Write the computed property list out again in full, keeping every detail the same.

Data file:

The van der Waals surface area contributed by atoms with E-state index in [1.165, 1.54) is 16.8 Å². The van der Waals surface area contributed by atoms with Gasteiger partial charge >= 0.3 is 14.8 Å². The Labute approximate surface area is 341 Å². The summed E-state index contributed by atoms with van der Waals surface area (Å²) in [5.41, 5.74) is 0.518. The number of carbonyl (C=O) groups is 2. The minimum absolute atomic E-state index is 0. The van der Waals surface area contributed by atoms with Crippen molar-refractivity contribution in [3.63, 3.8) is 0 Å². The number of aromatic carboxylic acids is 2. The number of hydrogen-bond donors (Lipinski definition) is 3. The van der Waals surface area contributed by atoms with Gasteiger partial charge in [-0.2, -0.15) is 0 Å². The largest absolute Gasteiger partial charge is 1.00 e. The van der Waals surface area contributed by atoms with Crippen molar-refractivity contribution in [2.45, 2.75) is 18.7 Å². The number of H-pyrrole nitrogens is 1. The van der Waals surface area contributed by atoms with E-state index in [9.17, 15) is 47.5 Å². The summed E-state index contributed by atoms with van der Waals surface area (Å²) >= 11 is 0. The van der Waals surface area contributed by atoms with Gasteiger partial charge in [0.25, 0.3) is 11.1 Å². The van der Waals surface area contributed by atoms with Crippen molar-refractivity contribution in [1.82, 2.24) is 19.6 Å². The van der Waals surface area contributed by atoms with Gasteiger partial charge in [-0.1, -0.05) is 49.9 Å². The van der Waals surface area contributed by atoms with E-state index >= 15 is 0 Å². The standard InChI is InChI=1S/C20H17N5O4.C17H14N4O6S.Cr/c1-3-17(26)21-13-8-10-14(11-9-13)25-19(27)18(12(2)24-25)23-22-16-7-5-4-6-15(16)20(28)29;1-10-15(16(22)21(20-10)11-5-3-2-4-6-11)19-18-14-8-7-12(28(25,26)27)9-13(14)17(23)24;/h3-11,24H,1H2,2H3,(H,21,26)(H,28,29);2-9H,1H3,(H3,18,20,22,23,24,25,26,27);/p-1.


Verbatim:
The van der Waals surface area contributed by atoms with E-state index in [1.165, 1.54) is 16.8 Å². The van der Waals surface area contributed by atoms with Gasteiger partial charge >= 0.3 is 14.8 Å². The Labute approximate surface area is 341 Å². The summed E-state index contributed by atoms with van der Waals surface area (Å²) in [5.41, 5.74) is 0.518. The number of carbonyl (C=O) groups is 2. The minimum absolute atomic E-state index is 0. The van der Waals surface area contributed by atoms with Crippen molar-refractivity contribution in [3.63, 3.8) is 0 Å². The number of aromatic carboxylic acids is 2. The number of hydrogen-bond donors (Lipinski definition) is 3. The van der Waals surface area contributed by atoms with Gasteiger partial charge in [-0.2, -0.15) is 0 Å². The largest absolute Gasteiger partial charge is 1.00 e. The van der Waals surface area contributed by atoms with Crippen molar-refractivity contribution in [2.45, 2.75) is 18.7 Å². The number of H-pyrrole nitrogens is 1. The van der Waals surface area contributed by atoms with E-state index in [9.17, 15) is 47.5 Å². The summed E-state index contributed by atoms with van der Waals surface area (Å²) >= 11 is 0. The van der Waals surface area contributed by atoms with Gasteiger partial charge in [0.25, 0.3) is 11.1 Å². The van der Waals surface area contributed by atoms with Crippen molar-refractivity contribution in [1.82, 2.24) is 19.6 Å². The van der Waals surface area contributed by atoms with Gasteiger partial charge in [-0.1, -0.05) is 49.9 Å². The van der Waals surface area contributed by atoms with E-state index >= 15 is 0 Å². The standard InChI is InChI=1S/C20H17N5O4.C17H14N4O6S.Cr/c1-3-17(26)21-13-8-10-14(11-9-13)25-19(27)18(12(2)24-25)23-22-16-7-5-4-6-15(16)20(28)29;1-10-15(16(22)21(20-10)11-5-3-2-4-6-11)19-18-14-8-7-12(28(25,26)27)9-13(14)17(23)24;/h3-11,24H,1H2,2H3,(H,21,26)(H,28,29);2-9H,1H3,(H3,18,20,22,23,24,25,26,27);/p-1.